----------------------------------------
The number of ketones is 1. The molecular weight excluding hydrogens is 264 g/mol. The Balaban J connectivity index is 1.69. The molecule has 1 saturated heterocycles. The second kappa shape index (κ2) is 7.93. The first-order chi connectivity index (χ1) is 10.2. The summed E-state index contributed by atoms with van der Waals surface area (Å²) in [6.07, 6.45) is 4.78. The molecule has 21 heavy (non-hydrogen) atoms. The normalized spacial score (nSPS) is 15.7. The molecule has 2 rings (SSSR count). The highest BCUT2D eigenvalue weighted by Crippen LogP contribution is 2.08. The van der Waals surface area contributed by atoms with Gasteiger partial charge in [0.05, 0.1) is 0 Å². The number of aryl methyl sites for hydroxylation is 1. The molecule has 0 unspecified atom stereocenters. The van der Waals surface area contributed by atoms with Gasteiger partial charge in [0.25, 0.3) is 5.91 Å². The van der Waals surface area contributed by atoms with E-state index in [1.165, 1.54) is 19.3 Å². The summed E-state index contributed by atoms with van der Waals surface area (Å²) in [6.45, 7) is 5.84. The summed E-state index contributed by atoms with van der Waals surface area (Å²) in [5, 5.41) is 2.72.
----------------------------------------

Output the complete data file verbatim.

The number of ketones is 1. The molecular weight excluding hydrogens is 264 g/mol. The Balaban J connectivity index is 1.69. The molecule has 1 saturated heterocycles. The second kappa shape index (κ2) is 7.93. The first-order chi connectivity index (χ1) is 10.2. The summed E-state index contributed by atoms with van der Waals surface area (Å²) in [6.07, 6.45) is 4.78. The molecule has 21 heavy (non-hydrogen) atoms. The normalized spacial score (nSPS) is 15.7. The molecule has 2 rings (SSSR count). The highest BCUT2D eigenvalue weighted by Crippen LogP contribution is 2.08. The van der Waals surface area contributed by atoms with Gasteiger partial charge in [0.05, 0.1) is 0 Å². The number of aryl methyl sites for hydroxylation is 1. The molecule has 0 unspecified atom stereocenters. The van der Waals surface area contributed by atoms with Gasteiger partial charge in [0.25, 0.3) is 5.91 Å². The van der Waals surface area contributed by atoms with E-state index in [1.165, 1.54) is 19.3 Å². The summed E-state index contributed by atoms with van der Waals surface area (Å²) in [6.45, 7) is 5.84. The summed E-state index contributed by atoms with van der Waals surface area (Å²) in [5, 5.41) is 2.72.